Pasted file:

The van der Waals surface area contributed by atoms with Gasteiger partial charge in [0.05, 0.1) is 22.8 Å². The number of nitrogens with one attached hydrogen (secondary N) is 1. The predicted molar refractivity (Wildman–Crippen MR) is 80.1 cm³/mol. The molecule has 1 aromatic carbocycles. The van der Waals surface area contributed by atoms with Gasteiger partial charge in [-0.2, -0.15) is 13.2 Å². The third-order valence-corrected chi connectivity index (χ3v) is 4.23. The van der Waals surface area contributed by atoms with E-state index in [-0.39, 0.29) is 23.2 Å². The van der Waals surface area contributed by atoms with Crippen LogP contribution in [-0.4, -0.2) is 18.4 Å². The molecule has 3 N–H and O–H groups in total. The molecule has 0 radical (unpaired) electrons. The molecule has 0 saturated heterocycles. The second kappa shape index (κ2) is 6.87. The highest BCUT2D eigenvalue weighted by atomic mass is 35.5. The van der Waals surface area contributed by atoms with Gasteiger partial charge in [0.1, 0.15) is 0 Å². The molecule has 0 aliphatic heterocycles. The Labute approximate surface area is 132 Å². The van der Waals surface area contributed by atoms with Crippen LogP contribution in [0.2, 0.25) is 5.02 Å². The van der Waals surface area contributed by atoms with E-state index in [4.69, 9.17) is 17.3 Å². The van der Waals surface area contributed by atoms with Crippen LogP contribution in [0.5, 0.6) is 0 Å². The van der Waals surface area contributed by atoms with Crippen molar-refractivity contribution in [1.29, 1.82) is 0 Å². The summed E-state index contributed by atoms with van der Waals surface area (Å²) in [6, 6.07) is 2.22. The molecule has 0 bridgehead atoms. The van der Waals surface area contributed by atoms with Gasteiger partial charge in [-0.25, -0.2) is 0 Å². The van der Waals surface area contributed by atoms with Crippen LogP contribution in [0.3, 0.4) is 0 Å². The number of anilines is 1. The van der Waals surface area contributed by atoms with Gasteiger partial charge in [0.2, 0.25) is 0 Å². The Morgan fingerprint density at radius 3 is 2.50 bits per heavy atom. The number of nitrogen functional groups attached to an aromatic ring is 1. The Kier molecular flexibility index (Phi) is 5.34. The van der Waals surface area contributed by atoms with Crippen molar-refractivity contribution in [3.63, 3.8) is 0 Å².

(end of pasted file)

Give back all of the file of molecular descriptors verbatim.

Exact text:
The van der Waals surface area contributed by atoms with Gasteiger partial charge in [0.05, 0.1) is 22.8 Å². The number of nitrogens with one attached hydrogen (secondary N) is 1. The predicted molar refractivity (Wildman–Crippen MR) is 80.1 cm³/mol. The molecule has 1 aromatic carbocycles. The van der Waals surface area contributed by atoms with Gasteiger partial charge in [-0.2, -0.15) is 13.2 Å². The third-order valence-corrected chi connectivity index (χ3v) is 4.23. The van der Waals surface area contributed by atoms with E-state index in [-0.39, 0.29) is 23.2 Å². The van der Waals surface area contributed by atoms with Crippen LogP contribution in [-0.4, -0.2) is 18.4 Å². The molecule has 3 N–H and O–H groups in total. The molecule has 0 radical (unpaired) electrons. The molecule has 0 saturated heterocycles. The second kappa shape index (κ2) is 6.87. The highest BCUT2D eigenvalue weighted by atomic mass is 35.5. The van der Waals surface area contributed by atoms with Gasteiger partial charge in [0.1, 0.15) is 0 Å². The molecule has 0 aliphatic heterocycles. The Labute approximate surface area is 132 Å². The van der Waals surface area contributed by atoms with Crippen LogP contribution in [0.2, 0.25) is 5.02 Å². The van der Waals surface area contributed by atoms with E-state index in [4.69, 9.17) is 17.3 Å². The van der Waals surface area contributed by atoms with Crippen LogP contribution in [0.5, 0.6) is 0 Å². The van der Waals surface area contributed by atoms with Crippen molar-refractivity contribution in [1.29, 1.82) is 0 Å². The summed E-state index contributed by atoms with van der Waals surface area (Å²) in [6, 6.07) is 2.22. The molecule has 0 bridgehead atoms. The van der Waals surface area contributed by atoms with Gasteiger partial charge in [-0.25, -0.2) is 0 Å². The van der Waals surface area contributed by atoms with Crippen LogP contribution in [0.3, 0.4) is 0 Å². The number of anilines is 1. The van der Waals surface area contributed by atoms with Gasteiger partial charge in [0.2, 0.25) is 0 Å². The Morgan fingerprint density at radius 3 is 2.50 bits per heavy atom. The number of nitrogen functional groups attached to an aromatic ring is 1. The Kier molecular flexibility index (Phi) is 5.34. The van der Waals surface area contributed by atoms with Crippen molar-refractivity contribution in [3.63, 3.8) is 0 Å².